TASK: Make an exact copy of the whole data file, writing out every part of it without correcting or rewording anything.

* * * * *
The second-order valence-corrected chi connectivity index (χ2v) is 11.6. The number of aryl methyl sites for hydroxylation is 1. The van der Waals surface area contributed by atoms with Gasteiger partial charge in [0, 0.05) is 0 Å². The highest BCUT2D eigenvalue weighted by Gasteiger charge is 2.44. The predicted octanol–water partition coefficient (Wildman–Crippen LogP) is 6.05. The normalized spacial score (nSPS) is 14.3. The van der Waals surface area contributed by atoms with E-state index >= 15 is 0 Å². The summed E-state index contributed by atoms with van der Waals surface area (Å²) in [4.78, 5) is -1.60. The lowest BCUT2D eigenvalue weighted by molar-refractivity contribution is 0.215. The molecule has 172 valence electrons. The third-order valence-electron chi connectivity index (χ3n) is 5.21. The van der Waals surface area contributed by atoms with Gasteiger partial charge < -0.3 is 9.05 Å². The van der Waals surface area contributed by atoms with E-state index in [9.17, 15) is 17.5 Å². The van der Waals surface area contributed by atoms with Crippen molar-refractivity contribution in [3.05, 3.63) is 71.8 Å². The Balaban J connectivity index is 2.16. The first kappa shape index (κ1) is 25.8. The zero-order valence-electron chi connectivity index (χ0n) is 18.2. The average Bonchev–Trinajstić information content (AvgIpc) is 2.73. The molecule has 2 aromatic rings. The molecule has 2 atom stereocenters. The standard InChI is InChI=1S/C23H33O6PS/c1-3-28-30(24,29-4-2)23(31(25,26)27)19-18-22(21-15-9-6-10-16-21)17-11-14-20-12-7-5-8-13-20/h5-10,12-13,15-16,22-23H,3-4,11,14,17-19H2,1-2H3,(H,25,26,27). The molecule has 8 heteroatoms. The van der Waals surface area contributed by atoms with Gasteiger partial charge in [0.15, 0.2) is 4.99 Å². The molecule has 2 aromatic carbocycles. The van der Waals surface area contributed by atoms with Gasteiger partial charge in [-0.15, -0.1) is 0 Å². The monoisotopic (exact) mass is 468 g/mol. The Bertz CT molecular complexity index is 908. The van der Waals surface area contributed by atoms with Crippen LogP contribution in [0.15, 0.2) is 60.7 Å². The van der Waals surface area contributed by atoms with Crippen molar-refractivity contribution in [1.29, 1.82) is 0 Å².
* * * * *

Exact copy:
The second-order valence-corrected chi connectivity index (χ2v) is 11.6. The number of aryl methyl sites for hydroxylation is 1. The van der Waals surface area contributed by atoms with Gasteiger partial charge in [0, 0.05) is 0 Å². The highest BCUT2D eigenvalue weighted by Gasteiger charge is 2.44. The predicted octanol–water partition coefficient (Wildman–Crippen LogP) is 6.05. The normalized spacial score (nSPS) is 14.3. The van der Waals surface area contributed by atoms with E-state index >= 15 is 0 Å². The summed E-state index contributed by atoms with van der Waals surface area (Å²) in [4.78, 5) is -1.60. The lowest BCUT2D eigenvalue weighted by molar-refractivity contribution is 0.215. The molecule has 172 valence electrons. The third-order valence-electron chi connectivity index (χ3n) is 5.21. The van der Waals surface area contributed by atoms with Gasteiger partial charge < -0.3 is 9.05 Å². The van der Waals surface area contributed by atoms with E-state index in [9.17, 15) is 17.5 Å². The van der Waals surface area contributed by atoms with Crippen molar-refractivity contribution in [3.05, 3.63) is 71.8 Å². The Balaban J connectivity index is 2.16. The first kappa shape index (κ1) is 25.8. The zero-order valence-electron chi connectivity index (χ0n) is 18.2. The average Bonchev–Trinajstić information content (AvgIpc) is 2.73. The molecule has 2 aromatic rings. The molecule has 2 atom stereocenters. The standard InChI is InChI=1S/C23H33O6PS/c1-3-28-30(24,29-4-2)23(31(25,26)27)19-18-22(21-15-9-6-10-16-21)17-11-14-20-12-7-5-8-13-20/h5-10,12-13,15-16,22-23H,3-4,11,14,17-19H2,1-2H3,(H,25,26,27). The molecule has 8 heteroatoms. The van der Waals surface area contributed by atoms with Gasteiger partial charge in [0.15, 0.2) is 4.99 Å². The molecule has 2 aromatic carbocycles. The van der Waals surface area contributed by atoms with Gasteiger partial charge in [-0.15, -0.1) is 0 Å². The monoisotopic (exact) mass is 468 g/mol. The Bertz CT molecular complexity index is 908. The van der Waals surface area contributed by atoms with Crippen LogP contribution in [0.15, 0.2) is 60.7 Å². The van der Waals surface area contributed by atoms with Crippen molar-refractivity contribution in [1.29, 1.82) is 0 Å².